Additional note regarding irrigation: If you have a Weather Based Irrigation Controller, you may need to use an override feature to properly irrigate this plant material. It is not yet listed on WUCOLS (Water Use Classification of Landscape Species), but this should be rectified with the next edition of WUCOLS.
During class, I asked Tom Hawkins about establishing and maintaining UC Verde™ organically. He said, “yes.” However, I believe it would take longer to establish, requiring a longer period of intensive irrigation, and more diligence in the weed control department.
Recommendation: Generally, I do not favor turf-type monoculture. However, if intent on having a lawn, UC Verde™ is worth considering, subject to confirmation of economic and other benefits/concerns in your real world setting. If a designer, when specifying, consider including the words “NO KNOWN EQUAL” to avoid contractor substituting inferior/wrong variant or the species.
Tom showed a photo of plugs being installed directly through killed “cool season” (fescue-type) lawn left in place as a cover. This certainly saves having sod hauled away. It would not be effective with a rhizomatic lawn like Bermuda, or even a more shallowly rooted running grass like St. Augustine.
More information about UC Verde™ may be found on the following sites:
While I am lawn-less and loving it, I guess if you have to have a lawn...
Thursday’s class was half in Spanish (which I understand little of), but fortunately, there was a companion slide presentation and quite a bit of discussion in English. The topic was “Sustainable Garden Maintenance.” It focused on maintaining a native and drought tolerant garden, emphasizing the need to move away from reliance on fuel consuming power tools. There was some lively discussion from a diverse audience of gardeners, landscape maintenance crew, contractors and even a couple of designers. Key take-aways:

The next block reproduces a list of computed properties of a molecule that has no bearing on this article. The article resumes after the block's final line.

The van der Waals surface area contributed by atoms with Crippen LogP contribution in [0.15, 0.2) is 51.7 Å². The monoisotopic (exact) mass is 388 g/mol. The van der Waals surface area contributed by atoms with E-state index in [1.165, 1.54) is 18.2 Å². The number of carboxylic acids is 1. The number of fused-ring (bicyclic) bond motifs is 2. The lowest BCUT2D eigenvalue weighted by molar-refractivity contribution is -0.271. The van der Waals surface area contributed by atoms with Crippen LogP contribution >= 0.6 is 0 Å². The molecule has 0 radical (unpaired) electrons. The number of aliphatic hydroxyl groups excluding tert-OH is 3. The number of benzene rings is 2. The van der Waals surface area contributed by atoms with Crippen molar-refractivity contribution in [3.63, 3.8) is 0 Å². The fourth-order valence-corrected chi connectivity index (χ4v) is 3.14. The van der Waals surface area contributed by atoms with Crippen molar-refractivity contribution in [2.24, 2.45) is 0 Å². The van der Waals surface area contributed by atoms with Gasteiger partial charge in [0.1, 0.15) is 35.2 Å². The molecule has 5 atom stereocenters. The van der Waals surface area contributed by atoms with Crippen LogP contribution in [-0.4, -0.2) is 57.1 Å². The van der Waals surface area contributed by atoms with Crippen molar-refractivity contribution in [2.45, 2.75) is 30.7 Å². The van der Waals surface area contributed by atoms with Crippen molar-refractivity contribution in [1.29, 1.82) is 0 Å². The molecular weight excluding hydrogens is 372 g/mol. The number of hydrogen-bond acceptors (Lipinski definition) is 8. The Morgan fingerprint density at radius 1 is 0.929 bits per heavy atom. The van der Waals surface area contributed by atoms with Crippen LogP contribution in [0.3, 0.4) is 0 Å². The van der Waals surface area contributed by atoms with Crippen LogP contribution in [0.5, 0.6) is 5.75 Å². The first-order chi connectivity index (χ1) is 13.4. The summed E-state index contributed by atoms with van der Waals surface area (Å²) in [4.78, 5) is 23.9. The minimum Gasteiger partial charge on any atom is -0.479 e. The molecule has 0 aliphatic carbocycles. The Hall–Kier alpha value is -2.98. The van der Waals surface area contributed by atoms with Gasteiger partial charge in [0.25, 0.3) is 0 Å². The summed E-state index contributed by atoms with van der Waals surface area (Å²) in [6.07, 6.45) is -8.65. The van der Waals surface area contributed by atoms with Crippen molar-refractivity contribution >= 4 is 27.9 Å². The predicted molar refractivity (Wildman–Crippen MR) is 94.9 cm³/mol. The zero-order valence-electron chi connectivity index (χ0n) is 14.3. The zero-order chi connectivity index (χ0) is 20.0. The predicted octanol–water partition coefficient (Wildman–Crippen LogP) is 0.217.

• Pajote! = Mulch!
• Don’t turn soil! = No voltiar la tierra
• Pull weeds = Sacar la raiz [root(s)] manual [or, manualidad? = manually]
All of the Santa Monica classes emphasize water and other resource conservation in the landscape. To achieve this we should include plants naturally from similar “Mediterranean type” climate zones (see relatively small dark areas on map below.) And, we should minimize or eliminate use of plants from other parts of the world with moist summer weather (e.g. tropical, temperate and colder zones.)
Above slides used by permission of City of Santa Monica, Office of Sustainability and the Environment.
6 months ago